Still Lives, Lenkiewicz, summarised

2011-05-31, , , Comments


I bumped into Nick in the RWA gallery at lunch time. He happened to be there because he wanted to see the damage done to the David Backhouse sculpture at the front of the building, and then he’d realised there was an exhibition on, and entry was free. So why not?

I told Nick he was lucky, this was the final day of the Lenkiewicz exhibition. It seemed ironic that the publicity resulting from an act of vandalism should draw someone into a show which should have been more than capable of generating its own buzz.

I’ve visited the show a number of times and I want to record my response now it’s over.

It is quite stunning. It has been a privilege to enjoy the work of one person displayed with the space and scale it deserves. Lenkiewicz’s skill as a painter is breathtaking. He paints people, fabrics, ghosts, lemons, interiors, mirrors, memento mori. He does colour. He arranges. He goes large. He paints details.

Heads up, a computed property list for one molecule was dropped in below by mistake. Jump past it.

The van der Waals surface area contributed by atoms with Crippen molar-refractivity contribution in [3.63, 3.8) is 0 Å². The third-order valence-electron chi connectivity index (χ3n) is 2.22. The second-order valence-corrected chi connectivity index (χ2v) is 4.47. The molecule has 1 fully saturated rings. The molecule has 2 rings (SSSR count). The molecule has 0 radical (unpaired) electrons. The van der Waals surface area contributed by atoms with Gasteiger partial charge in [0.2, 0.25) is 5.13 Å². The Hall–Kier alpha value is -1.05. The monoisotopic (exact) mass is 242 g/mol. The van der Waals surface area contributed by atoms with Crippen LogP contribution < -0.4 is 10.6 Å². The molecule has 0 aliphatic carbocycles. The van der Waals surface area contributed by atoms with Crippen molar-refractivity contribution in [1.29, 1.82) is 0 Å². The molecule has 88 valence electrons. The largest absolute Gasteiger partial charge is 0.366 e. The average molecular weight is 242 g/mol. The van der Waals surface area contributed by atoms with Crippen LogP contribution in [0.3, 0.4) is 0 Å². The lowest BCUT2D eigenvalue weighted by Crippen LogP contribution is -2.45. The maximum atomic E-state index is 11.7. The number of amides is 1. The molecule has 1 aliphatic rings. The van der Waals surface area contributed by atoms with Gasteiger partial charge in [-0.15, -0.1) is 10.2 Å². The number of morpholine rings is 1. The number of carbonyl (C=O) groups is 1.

Mr Earl, funeral director, and family, in coffin warehouse

The huge canvases in the main halls which arrange vagrants, the elderly, the disabled, in classical tableaux; these were my favourites at first. I especially like the burial of John Kynance and the funeral director’s family group portrait posed in the coffin warehouse. I tend to skip through the next room, the one where the artist paints himself with naked women draped around him. Increasingly I dwell in the final room, the one with the solo portraits. Here characters like Albert Ernest Fisher, known as “The Bishop”, who appear in various roles elsewhere in the exhibition, figure simply as themselves.

Robbie, by Robert Lenkiewicz